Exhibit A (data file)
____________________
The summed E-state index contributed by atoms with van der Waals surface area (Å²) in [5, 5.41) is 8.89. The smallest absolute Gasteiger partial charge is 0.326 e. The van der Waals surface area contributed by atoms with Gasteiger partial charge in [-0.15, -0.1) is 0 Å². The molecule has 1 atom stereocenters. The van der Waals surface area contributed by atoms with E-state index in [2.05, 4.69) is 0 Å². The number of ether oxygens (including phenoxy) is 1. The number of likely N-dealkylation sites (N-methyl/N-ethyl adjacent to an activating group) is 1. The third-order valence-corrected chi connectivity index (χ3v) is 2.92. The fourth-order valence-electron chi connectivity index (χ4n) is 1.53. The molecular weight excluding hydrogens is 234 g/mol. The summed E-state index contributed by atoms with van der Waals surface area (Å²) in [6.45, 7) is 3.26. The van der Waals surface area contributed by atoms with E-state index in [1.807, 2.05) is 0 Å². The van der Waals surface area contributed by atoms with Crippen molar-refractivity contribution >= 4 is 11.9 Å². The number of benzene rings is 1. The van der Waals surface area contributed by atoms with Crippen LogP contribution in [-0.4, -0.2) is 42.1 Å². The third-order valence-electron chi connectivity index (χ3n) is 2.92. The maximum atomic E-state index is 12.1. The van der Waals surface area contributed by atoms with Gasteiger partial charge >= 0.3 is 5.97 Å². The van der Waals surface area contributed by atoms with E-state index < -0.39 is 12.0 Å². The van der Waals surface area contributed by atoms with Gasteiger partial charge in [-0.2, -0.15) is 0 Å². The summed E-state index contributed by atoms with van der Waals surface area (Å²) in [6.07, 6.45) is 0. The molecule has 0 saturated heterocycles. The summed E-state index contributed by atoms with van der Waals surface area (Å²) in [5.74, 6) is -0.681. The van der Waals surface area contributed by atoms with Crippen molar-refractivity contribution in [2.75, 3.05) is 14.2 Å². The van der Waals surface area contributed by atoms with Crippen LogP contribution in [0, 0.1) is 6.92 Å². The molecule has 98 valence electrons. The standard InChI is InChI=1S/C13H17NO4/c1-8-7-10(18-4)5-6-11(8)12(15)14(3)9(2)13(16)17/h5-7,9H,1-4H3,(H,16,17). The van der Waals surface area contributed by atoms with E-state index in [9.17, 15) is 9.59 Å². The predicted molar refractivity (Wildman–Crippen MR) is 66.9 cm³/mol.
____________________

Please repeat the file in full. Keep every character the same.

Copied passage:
The summed E-state index contributed by atoms with van der Waals surface area (Å²) in [5, 5.41) is 8.89. The smallest absolute Gasteiger partial charge is 0.326 e. The van der Waals surface area contributed by atoms with Gasteiger partial charge in [-0.15, -0.1) is 0 Å². The molecule has 1 atom stereocenters. The van der Waals surface area contributed by atoms with E-state index in [2.05, 4.69) is 0 Å². The number of ether oxygens (including phenoxy) is 1. The number of likely N-dealkylation sites (N-methyl/N-ethyl adjacent to an activating group) is 1. The third-order valence-corrected chi connectivity index (χ3v) is 2.92. The fourth-order valence-electron chi connectivity index (χ4n) is 1.53. The molecular weight excluding hydrogens is 234 g/mol. The summed E-state index contributed by atoms with van der Waals surface area (Å²) in [6.45, 7) is 3.26. The van der Waals surface area contributed by atoms with E-state index in [1.807, 2.05) is 0 Å². The van der Waals surface area contributed by atoms with Crippen molar-refractivity contribution >= 4 is 11.9 Å². The number of benzene rings is 1. The van der Waals surface area contributed by atoms with Crippen LogP contribution in [-0.4, -0.2) is 42.1 Å². The third-order valence-electron chi connectivity index (χ3n) is 2.92. The maximum atomic E-state index is 12.1. The van der Waals surface area contributed by atoms with Gasteiger partial charge >= 0.3 is 5.97 Å². The van der Waals surface area contributed by atoms with E-state index < -0.39 is 12.0 Å². The van der Waals surface area contributed by atoms with Gasteiger partial charge in [-0.2, -0.15) is 0 Å². The summed E-state index contributed by atoms with van der Waals surface area (Å²) in [6.07, 6.45) is 0. The molecule has 0 saturated heterocycles. The summed E-state index contributed by atoms with van der Waals surface area (Å²) in [5.74, 6) is -0.681. The van der Waals surface area contributed by atoms with Crippen molar-refractivity contribution in [2.75, 3.05) is 14.2 Å². The van der Waals surface area contributed by atoms with Crippen LogP contribution in [0, 0.1) is 6.92 Å². The molecule has 98 valence electrons. The standard InChI is InChI=1S/C13H17NO4/c1-8-7-10(18-4)5-6-11(8)12(15)14(3)9(2)13(16)17/h5-7,9H,1-4H3,(H,16,17). The van der Waals surface area contributed by atoms with E-state index in [9.17, 15) is 9.59 Å². The predicted molar refractivity (Wildman–Crippen MR) is 66.9 cm³/mol.